• Of all the participles in ant, only those of the neuter or stationary verbs may vary. Thus we may say, Une humeur répugnante à la mienne—une étoffe appro. chante de la vôtre. But this rule is far from being general, as one could not say, des filles travaillantes a la terre; des personnes arrivantes de campagne. We might find, in some of our best poets, instances of participles present, both of active and stationary verbs, made variable; but this licence bas not been fully sanctioned by usage.

cessary for me to establish the material difference which exists between the real participle present and the adjective in ant. The former is a verb, because either it has a complement or it expresses a circumstance of time; and the latter has no complernent, at least direct, and expresses no circumstance of time.

It is true, that these adjectives were formerly participles present, and were then liable to gender or number, as may be noticed in some law terms; such as les gens tenans notre cour; la rendante compte: but, as the French language has since acquired a fixed character, by which the participle present is rendered invariable, we must conform to it. In a word, to distinguish the participle present from the adjective, which has the same termination, it suffices to kwow, that the verb étre connects itself well with the adjective ending in ant, but cannot, by any means, with the participle present.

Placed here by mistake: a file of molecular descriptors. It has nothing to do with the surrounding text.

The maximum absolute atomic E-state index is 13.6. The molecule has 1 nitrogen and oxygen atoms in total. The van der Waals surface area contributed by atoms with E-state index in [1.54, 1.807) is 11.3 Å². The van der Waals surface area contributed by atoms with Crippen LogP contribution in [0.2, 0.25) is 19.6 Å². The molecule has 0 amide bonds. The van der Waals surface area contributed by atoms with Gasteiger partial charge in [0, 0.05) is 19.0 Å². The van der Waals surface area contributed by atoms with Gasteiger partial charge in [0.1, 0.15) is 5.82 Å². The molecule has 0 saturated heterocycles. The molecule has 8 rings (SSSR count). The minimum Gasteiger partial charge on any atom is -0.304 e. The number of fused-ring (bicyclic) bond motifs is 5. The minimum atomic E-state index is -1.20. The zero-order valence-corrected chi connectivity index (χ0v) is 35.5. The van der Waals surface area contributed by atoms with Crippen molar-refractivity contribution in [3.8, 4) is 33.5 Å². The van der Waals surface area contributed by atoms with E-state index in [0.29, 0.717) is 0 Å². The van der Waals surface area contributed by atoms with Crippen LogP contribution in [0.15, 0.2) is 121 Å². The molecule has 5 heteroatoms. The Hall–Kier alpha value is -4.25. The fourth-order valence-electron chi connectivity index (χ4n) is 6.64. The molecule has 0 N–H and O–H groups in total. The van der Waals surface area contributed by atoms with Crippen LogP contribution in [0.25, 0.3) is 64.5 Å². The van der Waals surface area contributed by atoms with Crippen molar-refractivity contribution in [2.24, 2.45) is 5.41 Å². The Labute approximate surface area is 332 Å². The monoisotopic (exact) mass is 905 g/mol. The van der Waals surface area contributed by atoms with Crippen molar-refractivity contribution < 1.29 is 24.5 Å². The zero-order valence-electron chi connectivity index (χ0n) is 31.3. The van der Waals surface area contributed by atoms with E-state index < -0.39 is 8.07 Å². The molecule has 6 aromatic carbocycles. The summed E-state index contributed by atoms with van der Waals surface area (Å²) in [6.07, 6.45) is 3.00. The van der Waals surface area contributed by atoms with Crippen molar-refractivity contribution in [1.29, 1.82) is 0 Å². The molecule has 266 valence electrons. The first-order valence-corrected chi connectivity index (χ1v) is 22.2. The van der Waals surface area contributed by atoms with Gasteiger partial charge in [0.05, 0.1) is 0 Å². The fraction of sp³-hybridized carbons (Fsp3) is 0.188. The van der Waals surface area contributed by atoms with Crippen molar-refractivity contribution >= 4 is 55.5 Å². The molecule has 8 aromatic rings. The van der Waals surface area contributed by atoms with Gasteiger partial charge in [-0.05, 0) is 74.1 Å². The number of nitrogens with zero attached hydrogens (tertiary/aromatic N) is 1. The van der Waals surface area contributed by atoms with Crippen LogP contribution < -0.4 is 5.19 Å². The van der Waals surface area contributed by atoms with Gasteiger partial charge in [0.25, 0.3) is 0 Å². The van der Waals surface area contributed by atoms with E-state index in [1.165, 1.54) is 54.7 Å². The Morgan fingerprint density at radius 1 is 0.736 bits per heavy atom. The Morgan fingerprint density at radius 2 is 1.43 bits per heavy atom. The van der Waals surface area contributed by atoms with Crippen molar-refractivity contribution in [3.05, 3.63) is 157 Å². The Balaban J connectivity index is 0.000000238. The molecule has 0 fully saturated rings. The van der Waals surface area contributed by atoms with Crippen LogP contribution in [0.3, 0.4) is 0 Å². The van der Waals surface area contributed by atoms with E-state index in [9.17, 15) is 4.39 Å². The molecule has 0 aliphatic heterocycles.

Je suis prévenant. We may say Tu es charmant.

Il est séduisant.

Je suis lisant. We cannot say Tu es vendant.

Il est servant.

Almost every grainmarian admits, besides the participle present of a gerund, which is in reality only the participle present preceded by the preposition en. This denomination appearing to me, after mature consideration, quite superfluous, I have not adopted it. I conclude this account of the participle present by observing, that ayant and étant very seldom adınit before them the prepo

sition en.

LESSON THE TWENTIETH.